In 1971, about to be drafted for the Vietnam War, I decided to enlist in the marines and fly helicopters. About a week before I was set to report to boot camp, I was headed out for a Saturday night ride. I was riding a 1969 Sportster at the time. Riding by myself. I was going about 45 mph on a highway approaching my small Texas hometown. A 1965 Chevy pickup being driven by an old coot pulled out from a driveway straight into the side of my bike. I was thrown off and landed hard on my back. It hurt, but that was not my first concern. I could not feel or move my legs. At the hospital, the x-rays showed compression fracture of three vertebrae in my back. Thankfully, I recovered full use of my legs, but I was in a back brace and moving real slow when I got out of the hospital. I did not go to boot camp and was not drafted.
My bike was beyond reasonable repair. I did not even try. By the time I was recovered and ready to go back to work, I had hooked up with my prior girlfriend from high school and the next thing I knew, I was married and going to college. I ended up getting a BSA Rocket-3 that I slightly modified:
I did all the work myself. Believe me, in those days without internet, sourcing parts for a custom anything was a tough chore. I didn’t like the three little carbs on the Rocket-3. Very hard to keep synced, and sometimes would lean out and blow a piston. So I hand crafted a copper intake manifold mounted a Mikuni on the thing. That bike was a screamer.
I went to law school. While there, I worked for a lawyer whose first name was Harley. Seriously, his real name was Harley. Harley’s farther was also a lawyer. The father had ridden a lot in the old Knucklehead days but by 1970 he was just tooling around town in a white Rolls Royce Silver Cloud. But the son, Harley lived up to his name. He had some old Harleys in his garage, including this one Sportster. Harley and I would occasionally get together on a Saturday afternoon and drink a couple of cold ones and work on bikes. One day he had come over to my house and my wife came out when we were finishing up some work on his sportster. He and my wife started joking around and somehow he bet her $100 she couldn’t ride his sportster around the block. She is not a big husky woman but she is spirited. She jumped on the bike (it was already running), popped in in gear and away she went. Her motorcycle experience at that time was limited to a Honda Moped and a small Yamaha dirt bike. We sure enjoyed that $100.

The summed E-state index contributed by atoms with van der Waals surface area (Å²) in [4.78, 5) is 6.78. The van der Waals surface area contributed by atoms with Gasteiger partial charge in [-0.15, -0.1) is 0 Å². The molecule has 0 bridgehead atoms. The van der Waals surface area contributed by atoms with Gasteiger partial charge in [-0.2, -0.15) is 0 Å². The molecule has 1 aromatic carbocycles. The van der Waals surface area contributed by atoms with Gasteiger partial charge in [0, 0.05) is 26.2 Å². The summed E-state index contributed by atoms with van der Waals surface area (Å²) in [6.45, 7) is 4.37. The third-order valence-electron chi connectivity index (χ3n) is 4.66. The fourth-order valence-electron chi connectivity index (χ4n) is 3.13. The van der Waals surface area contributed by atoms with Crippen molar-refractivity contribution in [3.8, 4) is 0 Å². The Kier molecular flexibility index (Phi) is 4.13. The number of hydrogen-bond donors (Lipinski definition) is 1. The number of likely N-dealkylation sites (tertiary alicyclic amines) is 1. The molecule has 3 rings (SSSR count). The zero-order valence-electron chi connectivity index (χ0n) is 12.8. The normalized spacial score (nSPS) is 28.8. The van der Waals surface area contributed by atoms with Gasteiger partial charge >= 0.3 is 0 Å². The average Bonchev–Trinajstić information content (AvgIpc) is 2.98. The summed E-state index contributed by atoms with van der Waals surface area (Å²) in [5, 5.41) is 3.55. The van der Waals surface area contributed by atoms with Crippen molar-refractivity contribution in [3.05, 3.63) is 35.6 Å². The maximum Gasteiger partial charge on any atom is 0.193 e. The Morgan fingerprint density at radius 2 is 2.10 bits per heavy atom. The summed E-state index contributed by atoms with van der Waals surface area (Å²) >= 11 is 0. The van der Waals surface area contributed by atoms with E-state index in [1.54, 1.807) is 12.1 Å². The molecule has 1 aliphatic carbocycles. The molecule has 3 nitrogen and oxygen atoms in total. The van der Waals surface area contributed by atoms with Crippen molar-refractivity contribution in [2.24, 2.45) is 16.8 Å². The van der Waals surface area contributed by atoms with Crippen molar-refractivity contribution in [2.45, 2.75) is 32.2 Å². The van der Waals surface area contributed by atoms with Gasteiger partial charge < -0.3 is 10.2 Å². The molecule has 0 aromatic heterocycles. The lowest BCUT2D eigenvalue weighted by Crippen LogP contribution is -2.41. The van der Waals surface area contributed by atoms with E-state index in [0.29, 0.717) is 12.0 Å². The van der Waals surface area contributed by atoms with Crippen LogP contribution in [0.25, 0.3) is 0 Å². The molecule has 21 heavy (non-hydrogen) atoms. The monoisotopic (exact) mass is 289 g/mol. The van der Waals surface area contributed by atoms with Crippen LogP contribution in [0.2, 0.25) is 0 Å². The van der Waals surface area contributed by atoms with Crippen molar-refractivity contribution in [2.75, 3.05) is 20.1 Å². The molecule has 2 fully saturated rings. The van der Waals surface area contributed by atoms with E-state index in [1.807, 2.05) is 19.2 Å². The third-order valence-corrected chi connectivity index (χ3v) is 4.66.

Harley also had a panhead with a sidecar. One day while I was wearing my new suit, white shirt and tie, Harley said we needed to go see a client. He stuck me in the sidecar and off we went. We were flying along a street, went over a hill and started down toward a train over-pass. That’s when we saw that a repair crew had blocked the road for some repair. I yelled something and Harley slammed on the brakes and screamed something back. Somehow he got it stopped but it close. No surprise, the client Harley need to go see was actually a bar. After a few cold ones, we left to go back to the office. As I gracefully got back in the sidecar I heard a loud ripping sound as the pants of my new suit ripped open. Fortunately, there only a few guys out in the parking lot who saw my situation. I’m sure they were appropriately sympathetic.
Later, I sold that Rocket 3 and didn’t ride again from 1975 to 2016. By that time I had a knee problem with my right knee and couldn’t hold-up a full size bike. I tried some test drives but couldn’t trust my knee. So I gave up on getting a bike.
In 2016, I bought a well-worn and tired 1987 Electra Glide to work on. I have kept it ALMOST stock, except for the 96 cu. in. S&S that I just built with Super E carb and Andrews EV-27 cam, a Baker 5 Sp. with reverse, Mystery Designs IRS trike kit, custom dash I designed and built, and EFM Autoclutch. I just got this thing together yesterday and went on a short ride. Great to be in the wind again.